By Nadine Kavanaugh, Associate Director, Wharton Entrepreneurship
In this series, Get to Know a Wharton Prof, we do brief interviews with our professors in order to give you a behind-the-scenes glimpse of these amazing scholars, teachers, and entrepreneurs. Today’s interviewee, Ethan Mollick, is a Professor of Management at Wharton. He studies innovation and entrepreneurship, and the ways in which an individual’s actions can affect firms and industries. He was named one of the “40 Most Outstanding Business School Professors Under 40.” Learn more about him here.
Briefly describe your professional background.
Before getting my PhD and MBA, I was a consultant and an entrepreneur, so my academic interests grew out of those experiences.
What is your field of expertise?
I study entrepreneurship and innovation generally, but I am very interested in the impact of new technologies and ways of working. My work has covered the intersection of innovation and entrepreneurship with topics like crowdfunding, open source, hackers, and video games.
How long have you been at Wharton?
What classes do you teach?
Management 801 and Management 806.
Describe a recent exciting teaching moment.
It is hard to pick out just one! I interact with hundreds of students every year, and always learn something in the process. One recent event comes to mind, however. A startup that started with a business plan in my Management 801 class recently raised $100M from various outside investors, and the founder was coming back to Wharton to give a talk to one of my classes. I had a moment of panic when I realized that I had no memory of what grade I gave the business plan, and remembered the old story about the grade given to the founder of FedEx, and how the professor has been mocked for it ever since. Fortunately, it turns out they did well in the class, so I didn’t have to be embarrassed.
Why is your research important?
Because entrepreneurship and innovation are important. My research is, in large part, about how we democratize innovation and entrepreneurship. Right now, you are far more likely to succeed as a founder if you are well-connected, highly educated, and living in the right places. I believe good ideas are everywhere, and part of my research involves thinking about how new technologies can help increase the rate of entrepreneurs and innovators among groups of people who do not have the same opportunities as Wharton students.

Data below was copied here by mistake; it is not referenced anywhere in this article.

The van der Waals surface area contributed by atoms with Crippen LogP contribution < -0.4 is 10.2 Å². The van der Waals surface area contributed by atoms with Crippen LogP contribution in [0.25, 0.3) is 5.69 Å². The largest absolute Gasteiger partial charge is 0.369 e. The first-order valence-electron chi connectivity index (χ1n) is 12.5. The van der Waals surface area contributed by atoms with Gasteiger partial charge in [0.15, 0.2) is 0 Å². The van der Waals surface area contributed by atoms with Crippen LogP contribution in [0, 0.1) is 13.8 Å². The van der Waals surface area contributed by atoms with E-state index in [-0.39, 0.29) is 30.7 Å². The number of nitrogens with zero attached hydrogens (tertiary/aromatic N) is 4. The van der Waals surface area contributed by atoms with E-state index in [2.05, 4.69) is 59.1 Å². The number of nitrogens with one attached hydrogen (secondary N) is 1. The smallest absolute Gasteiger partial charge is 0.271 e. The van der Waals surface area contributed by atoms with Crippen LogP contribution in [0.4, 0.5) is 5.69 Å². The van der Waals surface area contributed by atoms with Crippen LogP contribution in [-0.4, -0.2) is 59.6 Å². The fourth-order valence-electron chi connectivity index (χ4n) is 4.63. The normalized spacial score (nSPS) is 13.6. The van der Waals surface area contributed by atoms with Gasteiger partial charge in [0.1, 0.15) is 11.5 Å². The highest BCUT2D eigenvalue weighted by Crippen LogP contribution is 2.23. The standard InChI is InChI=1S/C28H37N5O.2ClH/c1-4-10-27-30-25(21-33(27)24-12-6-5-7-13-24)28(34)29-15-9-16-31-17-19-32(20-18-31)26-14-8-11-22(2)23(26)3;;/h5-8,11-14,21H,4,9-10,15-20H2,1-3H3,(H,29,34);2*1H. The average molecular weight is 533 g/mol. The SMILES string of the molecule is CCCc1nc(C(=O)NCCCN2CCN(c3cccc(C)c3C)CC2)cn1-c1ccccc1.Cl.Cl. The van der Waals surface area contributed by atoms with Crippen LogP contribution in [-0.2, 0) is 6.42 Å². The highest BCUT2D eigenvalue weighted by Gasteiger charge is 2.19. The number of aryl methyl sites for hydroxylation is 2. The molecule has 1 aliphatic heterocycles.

How is your recent research relevant to the entrepreneurial ecosystem?
I think it is pretty relevant because I have tried to stick close to things that I think matter to actual entrepreneurs. I hope that my research on how to succeed at crowdfunding campaigns, or how to use games to transform innovation, are important.
How have you seen students or alumni take action based on your research or teaching?
They tell me they have!
What made you choose an academic career?
I was frustrated that, when working at my startup, I received lots of wisdom about entrepreneurship from experienced founders, but there was very little actual knowledge—real, actionable data about what to do to make your company succeed. I wanted to play a part in changing that. Besides, studying entrepreneurship is really fun!
What do you like most about your career as an academic?
It is the best job in the world—I like researching, teaching, and having interesting conversations while constantly learning.
What do you like least?
Not enough time to do everything.
Tell me one surprising thing about you.
I created one of the first internet memes, back in 1995.